I wonder whether it’s possible ever to escape the flashbacks? You’re there, coping with a “normal” situation when BANG. I think there’s something about the way suppressed memories lurk like bottom-dwelling predators shooting to the surface when you’re unprepared, that makes them especially hard to deal with.
I spent a summer in Toronto with a boyfriend when I was 21. It doesn’t begin to compare with more recent events but it was a miserable, soul-crushing period of my life that I’ve tried to forget. Even now, 22 years later there are moments when unbidden a random image from those months will flash through my mind, with its attendant unhappiness.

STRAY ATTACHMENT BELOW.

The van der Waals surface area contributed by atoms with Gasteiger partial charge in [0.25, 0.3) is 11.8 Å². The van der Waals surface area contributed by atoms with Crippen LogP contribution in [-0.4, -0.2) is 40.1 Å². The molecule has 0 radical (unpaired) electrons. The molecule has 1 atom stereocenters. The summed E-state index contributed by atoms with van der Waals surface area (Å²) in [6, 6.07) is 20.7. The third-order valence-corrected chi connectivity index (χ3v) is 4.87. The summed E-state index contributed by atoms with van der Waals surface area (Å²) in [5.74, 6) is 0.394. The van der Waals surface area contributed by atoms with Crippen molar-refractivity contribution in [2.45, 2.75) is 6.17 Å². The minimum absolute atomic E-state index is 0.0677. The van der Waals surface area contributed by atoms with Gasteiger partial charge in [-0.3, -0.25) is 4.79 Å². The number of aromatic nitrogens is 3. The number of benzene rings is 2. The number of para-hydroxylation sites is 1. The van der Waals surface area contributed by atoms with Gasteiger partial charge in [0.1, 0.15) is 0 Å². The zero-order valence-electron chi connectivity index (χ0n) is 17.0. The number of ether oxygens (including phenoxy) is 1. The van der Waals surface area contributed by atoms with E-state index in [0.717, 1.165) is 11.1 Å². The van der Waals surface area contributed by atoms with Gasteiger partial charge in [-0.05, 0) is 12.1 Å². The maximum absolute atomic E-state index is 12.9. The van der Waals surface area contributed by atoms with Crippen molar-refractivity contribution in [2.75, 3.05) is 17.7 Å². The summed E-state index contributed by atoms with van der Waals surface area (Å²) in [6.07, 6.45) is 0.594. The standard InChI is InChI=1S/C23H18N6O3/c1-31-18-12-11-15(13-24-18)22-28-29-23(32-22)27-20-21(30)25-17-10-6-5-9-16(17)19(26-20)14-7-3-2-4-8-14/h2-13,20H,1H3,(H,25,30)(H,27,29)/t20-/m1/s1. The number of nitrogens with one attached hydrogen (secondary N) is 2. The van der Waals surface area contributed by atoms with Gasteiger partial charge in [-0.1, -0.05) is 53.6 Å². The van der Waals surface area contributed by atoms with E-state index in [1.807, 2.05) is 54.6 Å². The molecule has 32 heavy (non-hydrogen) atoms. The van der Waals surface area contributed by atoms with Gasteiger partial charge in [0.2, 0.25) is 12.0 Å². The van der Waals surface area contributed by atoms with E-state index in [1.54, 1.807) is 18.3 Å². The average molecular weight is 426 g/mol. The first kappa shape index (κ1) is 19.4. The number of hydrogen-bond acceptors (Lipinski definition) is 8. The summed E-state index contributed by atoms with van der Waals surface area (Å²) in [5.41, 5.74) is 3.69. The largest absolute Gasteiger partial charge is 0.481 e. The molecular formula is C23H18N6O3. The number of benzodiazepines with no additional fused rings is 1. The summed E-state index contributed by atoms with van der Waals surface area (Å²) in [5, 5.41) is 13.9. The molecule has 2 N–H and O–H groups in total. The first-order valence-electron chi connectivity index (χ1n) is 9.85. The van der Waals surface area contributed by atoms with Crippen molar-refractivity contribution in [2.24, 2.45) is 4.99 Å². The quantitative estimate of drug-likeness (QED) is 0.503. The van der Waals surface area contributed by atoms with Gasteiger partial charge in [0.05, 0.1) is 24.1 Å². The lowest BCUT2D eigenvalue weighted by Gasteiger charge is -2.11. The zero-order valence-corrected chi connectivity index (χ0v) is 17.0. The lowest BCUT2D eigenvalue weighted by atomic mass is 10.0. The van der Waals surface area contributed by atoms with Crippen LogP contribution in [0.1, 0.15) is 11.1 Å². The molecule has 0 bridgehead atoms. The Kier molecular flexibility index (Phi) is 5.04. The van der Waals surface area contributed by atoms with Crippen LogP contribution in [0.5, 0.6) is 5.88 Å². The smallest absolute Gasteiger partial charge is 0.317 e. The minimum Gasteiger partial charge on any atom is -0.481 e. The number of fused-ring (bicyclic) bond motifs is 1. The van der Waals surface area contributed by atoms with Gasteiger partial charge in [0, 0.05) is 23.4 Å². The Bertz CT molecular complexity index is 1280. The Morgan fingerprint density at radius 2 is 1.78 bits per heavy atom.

I have exorcised more efficiently the terrible pictures of losing Juliette but they spring me too, with the right triggers. Like the other night. Raphi got hold of his brother’s Epipen and in the course of messing around managed to give himself a massive shot of adrenaline. The sense of utter helplessness as I watched a frightened Raph being treated by the paramedic hurtled me right back to times with Juliette. Steph followed the ambulance to the hospital, just as he had done the night we learned that Juliette had leukaemia. It’s not rational, I “knew” Raphi was fine, but these triggers tap into a subconscious vein of feelings I can’t control and I’m terrified.
I don’t know what to learn from this. Perhaps it’s simply a case of accepting I will always be vulnerable, but that’s hard to live with. For someone like me that has tried in many ways to intellectualise her grief, maybe I just need to admit that there are parts that can’t be. They’re too deeply embedded within the primal part of my brain, and are immune to my well-meant meddling.